Ravens’ Jones gets redemption

NEW ORLEANS — Emily Jones saw the seam, and her hallowed screams could not be stifled.

Not after Baltimore returner Jacoby Jones evaded the waist-high tackle of San Francisco safety Darcel McBath at his 12-yard line.

The wispy mother with the thick-rimmed glasses felt the welling in her lungs after her son broke into the clear.

The welling in her lungs continued when Jacoby opened up his stride, straightened his back and pumped his arms during a 108-yard kickoff return to open the second half of Super Bowl XLVII at the Mercedes-Benz Superdome.

Sitting at the 10-yard line, in Section 117, Row 6, Emily Jones called for her son.

“Come to mama, come to mama, come to mama,” she said.

Trotting to the end zone,
Jacoby Jones snuck a little peek to his left during his kickoff return, which followed a 56-yard touchdown catch in the Ravens’ 34-31 victory Sunday night.

“It what’s you work for all offseason — through the mini-camps, the camps through the grind and sweat, the cramps, the cold tub, the hot tub,” Jones said. “It all paid off right here.”

Not too shabby for a kid from the Lower Ninth Ward.

It was the best balm of all to a mother flooded out of her home by four feet of murky water spilling over the levee during Hurricane Katrina.

She was the woman who cooked 80 quarts of gumbo, 120 servings of jambalaya, four gallons of green peas and 30 pounds of potato salad to feed the Ravens players and coaches Monday.

A year ago, though, the
redemptive story arc seemed far-fetched.

In January 2012, while still with the Houston Texans, Jones muffed a punt at his own 13-yard line in an AFC Divisional playoff game — ironically, against the Ravens. Baltimore scored a touchdown three plays later and won 20-13.

In May, he was put on
waivers, and the Ravens scooped him for a two-year, $7 million contract in a move largely to acquire his skills as a returner.

Fittingly, the investment reaped a healthy dividend on a return that Jones wanted most.

“They were not expecting a straight-up-the-middle return,” Jones said.

“We ran it straight down their throat.”

So, any sense of redemption would seem natural, right?

“That’s just the business of it,” Jones said. “(The Texans) took a chance on me, and I thank them.

“They gave me the opportunity to play football coming out of Lane College. It is what it is.”

But Jones’ skills as a receiver were considered largely a bust after the Texans selected him the third round out of Lane College in Jackson, Tenn., during the 2007 NFL draft.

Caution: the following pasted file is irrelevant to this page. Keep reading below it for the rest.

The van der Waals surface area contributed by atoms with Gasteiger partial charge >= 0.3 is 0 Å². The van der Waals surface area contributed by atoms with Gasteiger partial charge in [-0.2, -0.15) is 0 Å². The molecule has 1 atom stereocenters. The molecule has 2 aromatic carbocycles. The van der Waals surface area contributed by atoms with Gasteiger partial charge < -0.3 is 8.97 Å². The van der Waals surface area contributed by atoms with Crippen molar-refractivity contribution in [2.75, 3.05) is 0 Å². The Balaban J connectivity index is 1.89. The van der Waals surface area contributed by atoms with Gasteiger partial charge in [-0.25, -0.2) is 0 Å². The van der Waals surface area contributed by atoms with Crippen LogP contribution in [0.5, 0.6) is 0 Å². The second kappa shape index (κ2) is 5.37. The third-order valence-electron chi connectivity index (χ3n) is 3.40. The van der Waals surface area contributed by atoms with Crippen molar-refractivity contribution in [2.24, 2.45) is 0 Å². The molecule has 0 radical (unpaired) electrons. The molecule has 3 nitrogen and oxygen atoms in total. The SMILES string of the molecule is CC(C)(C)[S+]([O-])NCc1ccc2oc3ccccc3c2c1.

Yet Jones proved invaluable late in the first half as the
Ravens faced a third-and-10 at their own 44-yard line.

After back-to-back incompletions, wide receivers coach Jim Hostler recommended a pump-action throw with Jones running deep on a post route.

“It was that perfect depth — third-and-10 where they could come up and bite on it,”
Ravens quarterback Joe Flacco said.

Offensive coordinator Jim Caldwell was more than

“That’s a pretty good idea,” he thought.

Jones worked out of the far right side of the formation against off coverage, bolting down field and breaking in on a deep post. Sliding forward in the pocket, Flacco put his throw on short trajectory to Jones.

Niners cornerback Chris Culliver misjudged its flight. Tumbling backward, Jones made his only grab of the night, against his chest. He rolled on his back, realizing his knee hadn’t touched the turf.

“Jacoby had great concentration, and I didn’t want to overthrow him but he came down with the ball,” Flacco said.

Jones sprang to his feet and saw McBath closing in.

So he pirouetted on one foot and took off, angling right past Culliver to dive into the end zone with 1:58 left in the first half, giving the Ravens a 21-3 lead.

“That was just backyard football,” Jones said of the move. “That’s just ‘catch me if you can,’ like playing freeze tag.”

A story that’s a far cry, too, from eight years ago, when Emily Jones left New Orleans on the eve of Katrina to watch Jones — an Abramson High graduate — play for Lane.

She only packed one change of clothes.

Emily Jones didn’t see her home again until October, and ultimately settled in Baton Rouge.

As for her job, overseeing financial aid at the University of New Orleans, that was briefly on hold, too.

While she moved back into her home, Emily Jones received a final measure of solace in seeing her son — who was only offered a track scholarship out of high school — craft the finest homecoming that could be scripted.

Granted, Emily Jones has a fine author in mind.

“We are God-fearing people, and we never give up,” Jones said.

“When the Texans made the final decision ... that they were going to release him, words were spoken to me that what is written has not come to pass.”

Until Sunday night.

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